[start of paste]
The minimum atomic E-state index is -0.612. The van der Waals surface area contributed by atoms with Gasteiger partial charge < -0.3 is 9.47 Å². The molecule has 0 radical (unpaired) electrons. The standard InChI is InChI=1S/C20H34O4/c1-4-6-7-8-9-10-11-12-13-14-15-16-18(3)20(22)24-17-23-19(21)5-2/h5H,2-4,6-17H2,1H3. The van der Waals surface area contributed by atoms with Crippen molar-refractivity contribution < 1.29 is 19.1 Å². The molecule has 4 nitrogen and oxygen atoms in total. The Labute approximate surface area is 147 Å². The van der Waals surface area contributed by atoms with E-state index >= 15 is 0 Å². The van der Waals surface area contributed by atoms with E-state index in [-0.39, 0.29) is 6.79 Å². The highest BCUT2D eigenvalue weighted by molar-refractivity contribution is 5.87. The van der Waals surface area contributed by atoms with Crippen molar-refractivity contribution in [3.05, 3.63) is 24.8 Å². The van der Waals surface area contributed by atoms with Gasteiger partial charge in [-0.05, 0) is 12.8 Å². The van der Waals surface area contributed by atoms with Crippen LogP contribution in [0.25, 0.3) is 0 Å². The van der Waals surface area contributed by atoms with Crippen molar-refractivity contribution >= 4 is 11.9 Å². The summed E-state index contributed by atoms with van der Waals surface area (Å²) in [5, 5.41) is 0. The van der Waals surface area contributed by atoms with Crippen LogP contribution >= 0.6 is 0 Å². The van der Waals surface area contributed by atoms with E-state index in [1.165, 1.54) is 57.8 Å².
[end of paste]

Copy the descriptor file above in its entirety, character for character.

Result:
The minimum atomic E-state index is -0.612. The van der Waals surface area contributed by atoms with Gasteiger partial charge < -0.3 is 9.47 Å². The molecule has 0 radical (unpaired) electrons. The standard InChI is InChI=1S/C20H34O4/c1-4-6-7-8-9-10-11-12-13-14-15-16-18(3)20(22)24-17-23-19(21)5-2/h5H,2-4,6-17H2,1H3. The van der Waals surface area contributed by atoms with Crippen molar-refractivity contribution < 1.29 is 19.1 Å². The molecule has 4 nitrogen and oxygen atoms in total. The Labute approximate surface area is 147 Å². The van der Waals surface area contributed by atoms with E-state index >= 15 is 0 Å². The van der Waals surface area contributed by atoms with E-state index in [-0.39, 0.29) is 6.79 Å². The highest BCUT2D eigenvalue weighted by molar-refractivity contribution is 5.87. The van der Waals surface area contributed by atoms with Crippen molar-refractivity contribution in [3.05, 3.63) is 24.8 Å². The van der Waals surface area contributed by atoms with Gasteiger partial charge in [-0.05, 0) is 12.8 Å². The van der Waals surface area contributed by atoms with Crippen LogP contribution in [0.25, 0.3) is 0 Å². The van der Waals surface area contributed by atoms with Crippen molar-refractivity contribution >= 4 is 11.9 Å². The summed E-state index contributed by atoms with van der Waals surface area (Å²) in [5, 5.41) is 0. The van der Waals surface area contributed by atoms with Crippen LogP contribution >= 0.6 is 0 Å². The van der Waals surface area contributed by atoms with E-state index in [1.165, 1.54) is 57.8 Å².